It was the Late Show Christmas tree, to be precise. Guess they'll have to redo the whole thing now. (By the way, that cupcake costs $25,000.) [Watch clips and episodes of The Late Show and other shows at SlashControl.]
For the uninitiated, an Advent calendar counts down the days from December 1 to Christmas Day. Kids unveil the dates one day at a time, sometimes revealing little presents to enjoy along the way. In Doctor Who's case, fans receive goodies each day until Tennant's final episodes as The Doctor.
But, since an advent calendar is a Christmas tradition, and three people in Oxfordshire objected to showing any preference to a particular holiday, the BBC quit using the term and changed it to "Adventure Calendar."
That's the threat posed by members of National Association of Broadcast Employees and Technicians (NABET-CWA) Local 11, which issued a statement today saying it would halt the show via a wildcat strike if NBC doesn't make progress on stalled negotiations with the union, which has been working without a contract since March.
If the broadcast goes dark, don't blame the union -- blame NBC, says NABET-CWA Local 11 president Ed McEwan in the statement. "We can't let the Grinch at NBC steal another Christmas from thousands of honest working people," McEwan says in the statement. "This charade must stop. Christmas is supposed to be a time of goodwill, but the network's management is trying to hide behind their fancy lights while leaving their employees in the dark."
If I'm reading the rhyme correctly, NBC is refusing to negotiate with employees over some dispute, and unless they agree to negotiate, "the crew may just might, do something that would be NBC's blight" and that "they'll be forced from 30 Rock." That's rather vague (and ominous). Could it mean the lights won't work? Dozens of NBC employees streaking live on national TV?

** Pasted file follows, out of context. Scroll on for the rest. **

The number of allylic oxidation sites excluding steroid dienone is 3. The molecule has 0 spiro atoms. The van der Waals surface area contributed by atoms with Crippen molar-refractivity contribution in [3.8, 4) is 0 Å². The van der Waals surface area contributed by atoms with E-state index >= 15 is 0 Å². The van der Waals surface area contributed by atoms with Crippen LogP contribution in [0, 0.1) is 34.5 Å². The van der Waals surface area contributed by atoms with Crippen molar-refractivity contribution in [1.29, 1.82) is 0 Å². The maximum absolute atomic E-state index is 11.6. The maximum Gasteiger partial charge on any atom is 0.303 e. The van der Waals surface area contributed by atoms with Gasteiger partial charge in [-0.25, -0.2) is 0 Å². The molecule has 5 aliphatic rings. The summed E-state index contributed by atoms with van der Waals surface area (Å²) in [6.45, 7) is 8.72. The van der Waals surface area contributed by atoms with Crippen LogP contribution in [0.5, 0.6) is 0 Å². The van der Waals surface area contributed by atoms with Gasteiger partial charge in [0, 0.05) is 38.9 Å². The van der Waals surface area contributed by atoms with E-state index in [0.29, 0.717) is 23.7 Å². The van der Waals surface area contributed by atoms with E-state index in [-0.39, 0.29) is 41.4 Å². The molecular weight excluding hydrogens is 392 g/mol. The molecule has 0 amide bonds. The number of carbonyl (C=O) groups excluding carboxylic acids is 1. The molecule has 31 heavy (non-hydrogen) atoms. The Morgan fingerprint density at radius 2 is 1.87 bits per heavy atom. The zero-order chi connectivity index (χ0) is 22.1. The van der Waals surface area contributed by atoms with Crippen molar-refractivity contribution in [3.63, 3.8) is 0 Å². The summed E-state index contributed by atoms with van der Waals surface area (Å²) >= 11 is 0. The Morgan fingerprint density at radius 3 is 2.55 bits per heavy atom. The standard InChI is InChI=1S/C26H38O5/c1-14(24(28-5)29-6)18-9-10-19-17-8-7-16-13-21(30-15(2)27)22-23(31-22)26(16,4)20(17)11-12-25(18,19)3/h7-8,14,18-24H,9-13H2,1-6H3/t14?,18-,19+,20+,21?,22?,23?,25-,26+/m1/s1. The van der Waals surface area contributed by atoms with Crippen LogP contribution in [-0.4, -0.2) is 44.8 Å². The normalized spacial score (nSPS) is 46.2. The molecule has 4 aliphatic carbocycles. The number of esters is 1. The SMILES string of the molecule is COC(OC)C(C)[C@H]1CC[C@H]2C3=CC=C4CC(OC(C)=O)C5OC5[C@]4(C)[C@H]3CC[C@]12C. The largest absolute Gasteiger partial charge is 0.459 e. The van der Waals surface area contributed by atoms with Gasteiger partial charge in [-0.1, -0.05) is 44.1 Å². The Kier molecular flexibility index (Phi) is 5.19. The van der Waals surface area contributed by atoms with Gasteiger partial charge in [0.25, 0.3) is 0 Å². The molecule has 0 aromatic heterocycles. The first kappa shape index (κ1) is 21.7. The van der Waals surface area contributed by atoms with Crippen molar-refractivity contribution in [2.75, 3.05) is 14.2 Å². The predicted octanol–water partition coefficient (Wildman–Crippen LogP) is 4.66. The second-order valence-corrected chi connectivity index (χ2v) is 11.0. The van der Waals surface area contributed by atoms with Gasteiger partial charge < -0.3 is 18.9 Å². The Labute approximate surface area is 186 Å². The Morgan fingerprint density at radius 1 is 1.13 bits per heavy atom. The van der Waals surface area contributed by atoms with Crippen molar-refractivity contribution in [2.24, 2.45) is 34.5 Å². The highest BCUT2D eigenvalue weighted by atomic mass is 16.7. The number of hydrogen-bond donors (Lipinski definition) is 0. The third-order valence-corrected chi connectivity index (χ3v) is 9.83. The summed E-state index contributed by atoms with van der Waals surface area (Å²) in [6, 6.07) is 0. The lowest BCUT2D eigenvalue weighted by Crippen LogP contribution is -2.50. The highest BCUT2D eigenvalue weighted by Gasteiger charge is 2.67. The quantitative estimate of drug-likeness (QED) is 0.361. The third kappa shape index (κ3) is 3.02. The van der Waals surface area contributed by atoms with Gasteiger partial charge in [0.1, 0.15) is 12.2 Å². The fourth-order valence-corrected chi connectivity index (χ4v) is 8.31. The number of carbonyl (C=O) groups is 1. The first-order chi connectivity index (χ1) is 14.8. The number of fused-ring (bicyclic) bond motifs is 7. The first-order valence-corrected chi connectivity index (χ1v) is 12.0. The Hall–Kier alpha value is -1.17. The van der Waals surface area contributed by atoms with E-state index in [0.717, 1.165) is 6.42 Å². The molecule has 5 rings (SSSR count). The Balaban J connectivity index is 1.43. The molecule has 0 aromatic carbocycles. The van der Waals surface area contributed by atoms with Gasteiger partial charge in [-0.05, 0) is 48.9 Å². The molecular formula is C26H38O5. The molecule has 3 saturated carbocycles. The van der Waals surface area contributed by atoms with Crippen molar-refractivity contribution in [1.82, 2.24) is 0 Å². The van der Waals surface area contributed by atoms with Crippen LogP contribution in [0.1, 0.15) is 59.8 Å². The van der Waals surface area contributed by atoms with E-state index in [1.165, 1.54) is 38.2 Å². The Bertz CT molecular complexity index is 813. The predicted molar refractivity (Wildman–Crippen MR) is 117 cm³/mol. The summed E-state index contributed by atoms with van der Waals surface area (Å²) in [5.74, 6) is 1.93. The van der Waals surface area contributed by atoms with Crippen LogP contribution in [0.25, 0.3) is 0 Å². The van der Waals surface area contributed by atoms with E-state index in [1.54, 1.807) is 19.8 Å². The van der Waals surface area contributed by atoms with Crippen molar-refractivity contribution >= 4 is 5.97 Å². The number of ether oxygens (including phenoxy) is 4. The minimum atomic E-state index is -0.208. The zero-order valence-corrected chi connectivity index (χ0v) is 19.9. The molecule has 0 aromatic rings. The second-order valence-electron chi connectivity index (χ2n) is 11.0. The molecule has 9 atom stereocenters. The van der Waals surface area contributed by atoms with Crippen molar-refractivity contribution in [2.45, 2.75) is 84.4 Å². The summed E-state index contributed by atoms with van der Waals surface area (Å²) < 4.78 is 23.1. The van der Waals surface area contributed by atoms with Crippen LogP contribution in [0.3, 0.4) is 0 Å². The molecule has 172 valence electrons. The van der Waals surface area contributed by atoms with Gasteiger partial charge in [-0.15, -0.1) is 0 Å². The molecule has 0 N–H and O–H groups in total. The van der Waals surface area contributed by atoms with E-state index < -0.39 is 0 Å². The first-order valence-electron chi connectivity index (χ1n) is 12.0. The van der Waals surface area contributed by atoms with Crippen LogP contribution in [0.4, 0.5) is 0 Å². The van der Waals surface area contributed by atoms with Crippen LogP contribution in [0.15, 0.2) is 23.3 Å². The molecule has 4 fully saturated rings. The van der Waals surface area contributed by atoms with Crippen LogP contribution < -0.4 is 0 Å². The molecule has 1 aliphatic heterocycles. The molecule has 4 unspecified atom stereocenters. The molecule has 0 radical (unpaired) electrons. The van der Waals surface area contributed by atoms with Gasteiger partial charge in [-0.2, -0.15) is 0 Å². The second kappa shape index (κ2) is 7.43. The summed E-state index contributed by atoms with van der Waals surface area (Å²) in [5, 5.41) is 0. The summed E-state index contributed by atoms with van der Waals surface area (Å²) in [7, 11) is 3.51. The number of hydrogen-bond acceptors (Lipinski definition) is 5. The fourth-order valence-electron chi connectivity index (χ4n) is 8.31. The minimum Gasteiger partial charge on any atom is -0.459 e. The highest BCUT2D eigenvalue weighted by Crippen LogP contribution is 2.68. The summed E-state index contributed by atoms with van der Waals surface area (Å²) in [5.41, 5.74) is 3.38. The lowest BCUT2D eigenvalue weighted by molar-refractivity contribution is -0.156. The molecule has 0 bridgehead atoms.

The poem also mentions hosts Jane Krakowski and Zachary Levi and suggests that music guests Shakira and The Roots might not be able to play. Hmmmm...well, it's one way to get people to watch the show, that's for sure.
(Update: The Live Feed has the story.)
[via Damian Holbrook]
The movie was supposed to be about how hard it is to get a good band to become popular, but it ends up being about Kiefer Sutherland. And that's OK. Keifer is an interesting guy. With all the reality shows out there that follow around famous people, this one is delightfully... real. He's a guy who has guilt about his privileged life but also appreciates his celebrity status right now because he knows that things could be (and have been) worse. I think the movie will particularly appeal to 24 fans who just plain want more Kiefer, but it is also appealing to non-fans (like myself) who are curious.
(S01E11) I've never understood how people can celebrate Christmas in California (or Florida or Texas, for that matter). I grew up and live in New England, and I don't understand how you can have Christmas without the cold air and the possibility of snow. I mean, it just doesn't seem right, roaring down the 405 with the top down as the temp hovers around 78 degrees, with no Jack Frost nipping at your nose (job). But that's just me.
But it's also Matt Albie, who wants to bring a little Christmas spirit to Los Angeles and the set of Studio 60...
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